The Delaware Department of Natural Resources and Environmental Control announced that the Brandywine Zoo’s southern pudu, Haechan, died on June 25, 2022. He was three years old.
The cause of death is unknown at this time. Brandywine Zoo officials report that Haechan was lethargic the morning before his passing and coughing sporadically. Prior to this day, there had been no outward symptoms of illness or distress. The animal care team observed him closely and reported the small deer seemed to be more lethargic as the day went on, so he was moved from the pudu habitat to the Animal Care Center on the zoo grounds. On the morning of Saturday, June 25, his condition had declined further, and he was transferred to a veterinary clinic nearby in Pennsylvania, where he passed away.
“The onset and progression of symptoms was very rapid,” said Brint Spencer, director of the Brandywine Zoo, “and, at this time, we do not have a cause of death and won’t until after the necropsy.
The Brandywine Zoo, operated by the DNREC Division of Parks and Recreation, is working with the New Bolton Center of the University of Pennsylvania School of Veterinary Medicine, who will perform a necropsy, or the animal equivalent of an autopsy.
Haechan’s female companion, Clover, with whom he shared the pudu habitat, has no symptoms of illness. She is under careful observation.
The animal care staff, volunteers and guests at the Brandywine Zoo are heartbroken and stunned by Haechan’s unexpected passing. “Everyone is grieving here,” said Spencer. “It’s so sad, especially when the two pudu had bonded and seemed content.”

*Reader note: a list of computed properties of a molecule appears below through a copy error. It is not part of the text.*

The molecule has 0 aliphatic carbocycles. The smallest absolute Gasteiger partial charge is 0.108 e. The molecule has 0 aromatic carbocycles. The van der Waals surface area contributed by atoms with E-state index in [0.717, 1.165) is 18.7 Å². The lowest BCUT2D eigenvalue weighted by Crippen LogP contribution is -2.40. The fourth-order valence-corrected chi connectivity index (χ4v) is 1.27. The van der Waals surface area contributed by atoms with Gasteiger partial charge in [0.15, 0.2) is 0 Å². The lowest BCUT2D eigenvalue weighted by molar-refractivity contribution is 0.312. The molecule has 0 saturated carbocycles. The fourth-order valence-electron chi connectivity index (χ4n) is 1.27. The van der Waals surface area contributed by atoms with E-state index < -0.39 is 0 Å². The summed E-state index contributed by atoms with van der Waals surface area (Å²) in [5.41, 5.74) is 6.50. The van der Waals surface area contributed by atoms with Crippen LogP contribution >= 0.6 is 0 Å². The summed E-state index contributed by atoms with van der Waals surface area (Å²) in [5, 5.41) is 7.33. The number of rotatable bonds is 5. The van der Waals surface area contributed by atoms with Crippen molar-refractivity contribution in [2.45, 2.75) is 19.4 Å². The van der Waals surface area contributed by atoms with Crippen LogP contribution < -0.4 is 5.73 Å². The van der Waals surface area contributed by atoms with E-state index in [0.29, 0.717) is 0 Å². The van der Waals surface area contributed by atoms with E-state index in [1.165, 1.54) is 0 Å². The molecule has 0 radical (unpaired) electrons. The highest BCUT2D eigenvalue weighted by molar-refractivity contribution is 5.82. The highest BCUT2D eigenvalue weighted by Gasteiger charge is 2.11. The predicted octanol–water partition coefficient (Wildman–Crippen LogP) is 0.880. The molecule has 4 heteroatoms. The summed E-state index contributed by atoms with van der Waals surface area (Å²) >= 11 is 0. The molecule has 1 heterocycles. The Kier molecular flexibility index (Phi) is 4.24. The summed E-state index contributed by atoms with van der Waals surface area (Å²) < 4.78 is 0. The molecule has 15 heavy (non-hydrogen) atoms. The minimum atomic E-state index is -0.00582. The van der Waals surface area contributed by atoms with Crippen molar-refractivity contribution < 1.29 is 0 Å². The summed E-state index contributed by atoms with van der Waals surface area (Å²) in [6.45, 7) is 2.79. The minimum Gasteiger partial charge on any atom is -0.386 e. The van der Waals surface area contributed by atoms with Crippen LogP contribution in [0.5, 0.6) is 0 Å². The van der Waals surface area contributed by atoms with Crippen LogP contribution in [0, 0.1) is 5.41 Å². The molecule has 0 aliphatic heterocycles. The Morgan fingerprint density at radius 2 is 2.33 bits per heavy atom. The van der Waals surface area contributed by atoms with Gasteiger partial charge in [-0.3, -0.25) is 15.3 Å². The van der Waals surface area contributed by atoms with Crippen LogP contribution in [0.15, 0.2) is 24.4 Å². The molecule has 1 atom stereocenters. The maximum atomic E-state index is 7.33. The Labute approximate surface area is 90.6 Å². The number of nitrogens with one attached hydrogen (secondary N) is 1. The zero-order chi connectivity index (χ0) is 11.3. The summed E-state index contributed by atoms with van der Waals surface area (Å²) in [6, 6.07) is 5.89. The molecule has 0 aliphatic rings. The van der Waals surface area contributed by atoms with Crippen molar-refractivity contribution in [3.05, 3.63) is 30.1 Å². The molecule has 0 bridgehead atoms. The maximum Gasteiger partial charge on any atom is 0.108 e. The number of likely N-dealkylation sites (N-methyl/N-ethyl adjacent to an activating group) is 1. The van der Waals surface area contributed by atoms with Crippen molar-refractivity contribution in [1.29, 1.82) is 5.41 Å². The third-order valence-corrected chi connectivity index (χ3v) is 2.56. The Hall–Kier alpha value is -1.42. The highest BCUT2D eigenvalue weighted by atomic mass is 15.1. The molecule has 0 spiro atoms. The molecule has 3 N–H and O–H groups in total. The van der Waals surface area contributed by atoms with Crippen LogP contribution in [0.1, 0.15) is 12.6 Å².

Haechan was born at the Los Angeles Zoo in December 2018. He was named by fans of the Korean pop music group NCT-127 for his resemblance to a singer in the group. The fan-driven Facebook fundraiser was successful in officially sponsoring the fawn and naming him Haechan. He arrived at the Brandywine Zoo in December 2021, sent there to meet his potential mate, Clover, under the guidance of the Species Survival Plan Program (SSP), where vulnerable species in human care are optimally matched for genetic diversity to increase the population. The SSP is coordinated by the Association of Zoos and Aquariums. This pudu subspecies is considered Near Threatened by the International Union for Conservation of Nature Red List of Threatened Species.
Southern pudu are the second smallest deer in the world at 14 to 17 inches at shoulder height. There are fewer than 10,000 southern pudu left in the wild in Argentina and Chile, and these numbers are rapidly decreasing because of habitat destruction, being hunted for food by humans, and killed by loose dogs. There are about 200 pudu in zoos around the world.
The Brandywine Zoo, managed by the DNREC Division of Parks and Recreation, is an accredited member of the Association of Zoos & Aquariums and is one of 240 accredited zoos and aquariums worldwide that meet the highest standard in animal care and welfare, and provide fun, safe, and educational experiences.